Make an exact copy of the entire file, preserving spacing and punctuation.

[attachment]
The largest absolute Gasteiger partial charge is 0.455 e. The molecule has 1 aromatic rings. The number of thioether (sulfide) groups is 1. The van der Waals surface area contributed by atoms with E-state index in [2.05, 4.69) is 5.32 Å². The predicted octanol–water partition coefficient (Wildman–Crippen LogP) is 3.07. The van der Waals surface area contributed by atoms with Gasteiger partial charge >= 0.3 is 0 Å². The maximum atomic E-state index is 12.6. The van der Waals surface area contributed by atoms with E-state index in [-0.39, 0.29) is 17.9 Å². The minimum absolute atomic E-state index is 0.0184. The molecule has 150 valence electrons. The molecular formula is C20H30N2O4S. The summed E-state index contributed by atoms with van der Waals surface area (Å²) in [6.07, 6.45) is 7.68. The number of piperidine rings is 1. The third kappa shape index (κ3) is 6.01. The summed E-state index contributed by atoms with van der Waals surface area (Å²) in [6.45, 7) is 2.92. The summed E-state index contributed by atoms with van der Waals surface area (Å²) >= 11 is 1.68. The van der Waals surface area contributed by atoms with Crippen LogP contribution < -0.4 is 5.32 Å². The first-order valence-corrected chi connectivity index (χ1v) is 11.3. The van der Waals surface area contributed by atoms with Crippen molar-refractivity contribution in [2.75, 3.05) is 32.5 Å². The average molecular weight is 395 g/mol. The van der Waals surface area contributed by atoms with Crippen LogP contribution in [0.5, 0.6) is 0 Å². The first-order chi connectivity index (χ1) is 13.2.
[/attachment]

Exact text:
The largest absolute Gasteiger partial charge is 0.455 e. The molecule has 1 aromatic rings. The number of thioether (sulfide) groups is 1. The van der Waals surface area contributed by atoms with E-state index in [2.05, 4.69) is 5.32 Å². The predicted octanol–water partition coefficient (Wildman–Crippen LogP) is 3.07. The van der Waals surface area contributed by atoms with Gasteiger partial charge >= 0.3 is 0 Å². The maximum atomic E-state index is 12.6. The van der Waals surface area contributed by atoms with E-state index in [-0.39, 0.29) is 17.9 Å². The minimum absolute atomic E-state index is 0.0184. The molecule has 150 valence electrons. The molecular formula is C20H30N2O4S. The summed E-state index contributed by atoms with van der Waals surface area (Å²) in [6.07, 6.45) is 7.68. The number of piperidine rings is 1. The third kappa shape index (κ3) is 6.01. The summed E-state index contributed by atoms with van der Waals surface area (Å²) in [6.45, 7) is 2.92. The summed E-state index contributed by atoms with van der Waals surface area (Å²) >= 11 is 1.68. The van der Waals surface area contributed by atoms with Crippen LogP contribution < -0.4 is 5.32 Å². The first-order valence-corrected chi connectivity index (χ1v) is 11.3. The van der Waals surface area contributed by atoms with Crippen molar-refractivity contribution in [2.75, 3.05) is 32.5 Å². The average molecular weight is 395 g/mol. The van der Waals surface area contributed by atoms with Crippen LogP contribution in [0.5, 0.6) is 0 Å². The first-order chi connectivity index (χ1) is 13.2.